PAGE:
The reservoir's historic structures & ecosystems are an opportunity to create a unique environmental education center for our children & their future.

Tuesday, June 9, 2009

More Brilliant Planning by Parks

The following article just appeared in AM-NY:

Air quality a concern at parks near busy streets
By Ryan Chatelain

At a ground-breaking last September, officials touted how CaVaLa Park, with its centerpiece 113-foot-long sculpted fountain, would soon serve as a striking gateway for people entering Manhattan through the Holland Tunnel.

But what can those looking outward from the half-acre park — on a triangular swath of land where Canal, Varick and Laight streets converge — expect when it opens this fall?

An endless string of noisy cars? A tunnel spewing polluted air a block away?

“Depending on where the air patterns are, you could be literally in the choking area,” said Michael Seilback, senior director of public policy and advocacy for the American Lung Association in New York.

The close proximity of many New York City parks to congested roadways has existed about as long as traffic itself. But even some new parks are being built in areas where the air might be less than pristine.

For example, in replacing parkland lost in the construction of the new Yankee Stadium, the city placed an artificial-turf soccer field atop a public parking garage used on game days. The South Bronx has one of the country’s highest rates of childhood asthma.

Daniel Kass, assistant commissioner of the city Department of Health’s Bureau of Environmental Surveillance and Policy, cautioned against concluding that air quality near busy streets or tunnels is worse than in other parts of the city.

“The reality is that we don’t know enough about how air quality varies in this city,” Kass said. “Some things are not necessarily intuitive. You could be running next to a highway along a river, and depending on the prevailing winds, the air quality could be substantially better than it could be elsewhere.”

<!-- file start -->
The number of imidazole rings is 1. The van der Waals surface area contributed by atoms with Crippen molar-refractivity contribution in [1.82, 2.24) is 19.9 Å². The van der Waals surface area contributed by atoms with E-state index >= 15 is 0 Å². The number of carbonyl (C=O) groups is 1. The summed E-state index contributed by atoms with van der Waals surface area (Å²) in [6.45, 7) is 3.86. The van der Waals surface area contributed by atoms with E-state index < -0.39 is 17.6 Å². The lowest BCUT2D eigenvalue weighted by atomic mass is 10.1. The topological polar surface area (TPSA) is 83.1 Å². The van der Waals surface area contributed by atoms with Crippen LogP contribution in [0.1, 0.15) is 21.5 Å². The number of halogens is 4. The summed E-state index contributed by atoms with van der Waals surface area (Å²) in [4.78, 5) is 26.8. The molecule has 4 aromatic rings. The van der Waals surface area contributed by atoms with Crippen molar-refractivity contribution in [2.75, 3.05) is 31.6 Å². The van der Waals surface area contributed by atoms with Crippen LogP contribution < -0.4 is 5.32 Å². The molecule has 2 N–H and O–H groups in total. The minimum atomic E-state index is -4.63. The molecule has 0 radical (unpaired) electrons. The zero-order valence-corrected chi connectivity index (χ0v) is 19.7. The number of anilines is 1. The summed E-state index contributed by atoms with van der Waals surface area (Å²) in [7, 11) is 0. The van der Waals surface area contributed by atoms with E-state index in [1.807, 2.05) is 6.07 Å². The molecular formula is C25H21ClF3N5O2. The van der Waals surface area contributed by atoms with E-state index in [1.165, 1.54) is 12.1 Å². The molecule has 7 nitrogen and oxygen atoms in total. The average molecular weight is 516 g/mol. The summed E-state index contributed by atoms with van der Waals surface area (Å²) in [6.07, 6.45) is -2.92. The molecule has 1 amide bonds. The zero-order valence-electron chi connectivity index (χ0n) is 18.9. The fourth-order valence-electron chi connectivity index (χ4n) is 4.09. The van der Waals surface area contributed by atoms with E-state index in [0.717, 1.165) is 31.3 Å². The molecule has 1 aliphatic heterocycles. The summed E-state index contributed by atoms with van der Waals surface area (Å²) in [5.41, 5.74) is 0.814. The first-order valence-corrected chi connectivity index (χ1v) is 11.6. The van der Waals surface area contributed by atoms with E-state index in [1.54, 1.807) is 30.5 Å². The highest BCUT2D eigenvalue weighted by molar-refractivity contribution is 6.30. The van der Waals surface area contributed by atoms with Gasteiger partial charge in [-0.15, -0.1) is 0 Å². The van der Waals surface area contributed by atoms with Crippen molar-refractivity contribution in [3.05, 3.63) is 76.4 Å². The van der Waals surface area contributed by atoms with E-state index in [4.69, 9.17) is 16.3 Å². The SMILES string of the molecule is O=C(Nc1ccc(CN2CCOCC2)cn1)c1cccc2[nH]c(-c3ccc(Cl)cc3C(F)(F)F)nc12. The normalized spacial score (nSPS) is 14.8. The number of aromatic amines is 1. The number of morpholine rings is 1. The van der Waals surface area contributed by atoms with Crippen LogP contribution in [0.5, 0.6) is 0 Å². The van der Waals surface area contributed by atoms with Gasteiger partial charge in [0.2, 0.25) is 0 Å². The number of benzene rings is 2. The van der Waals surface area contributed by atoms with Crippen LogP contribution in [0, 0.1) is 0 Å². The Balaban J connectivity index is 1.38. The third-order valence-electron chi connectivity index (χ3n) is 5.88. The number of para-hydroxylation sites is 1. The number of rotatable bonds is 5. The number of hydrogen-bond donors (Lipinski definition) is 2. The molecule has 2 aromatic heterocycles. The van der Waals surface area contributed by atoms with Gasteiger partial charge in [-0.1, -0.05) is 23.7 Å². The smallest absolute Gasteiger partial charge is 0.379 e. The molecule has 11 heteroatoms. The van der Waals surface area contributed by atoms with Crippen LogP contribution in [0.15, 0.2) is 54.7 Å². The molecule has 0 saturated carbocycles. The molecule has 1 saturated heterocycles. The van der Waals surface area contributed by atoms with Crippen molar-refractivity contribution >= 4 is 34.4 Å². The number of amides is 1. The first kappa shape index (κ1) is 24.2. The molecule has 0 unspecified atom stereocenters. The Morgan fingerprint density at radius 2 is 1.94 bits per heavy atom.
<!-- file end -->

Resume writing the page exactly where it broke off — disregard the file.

Environmental impact studies are conducted before new parks are built, noted Philip Abramson, a spokesman for the city’s Department of Parks and Recreation.

Some New Yorkers, however, weren’t so sure that the air is safe.

“It’s not that healthy,” said Ben McDougald, 71, as he power-walked around the rooftop soccer field near Yankee Stadium, which partially opened last month. “But here we don’t have much of a choice.”

Those exercising near high-traffic areas may be at a greater risk of inhaling polluted air. The American Lung Association estimates that an endurance athlete, such as a marathon runner, breathes in up to 20 times as much air as someone at rest.

Poor air quality can contribute to heart disease, lung cancer and asthma attacks, researchers say.

The issue presents a catch-22 of sorts: Green spaces, after all, produce oxygen, which helps clean the air.

Geoffrey Croft, president of the watchdog group NYC Park Advocates, blamed poor city planning for hundreds of parks near congested streets.

“When they laid out our city, from 1811, the parks weren’t planned for,” Croft said. “We’ve been paying that price for a very, very long time.”

One thing the article didn't point out was that the Department of Parks and Recreation seems to be installing artificial recreational surfaces throughout the 5 boroughs at a much faster pace than the Mayor is able to plant trees. Someone also needs to look at how much more heat is being released into NYC's atmosphere once natural vegetation is replaced by plastic carpeted fields.

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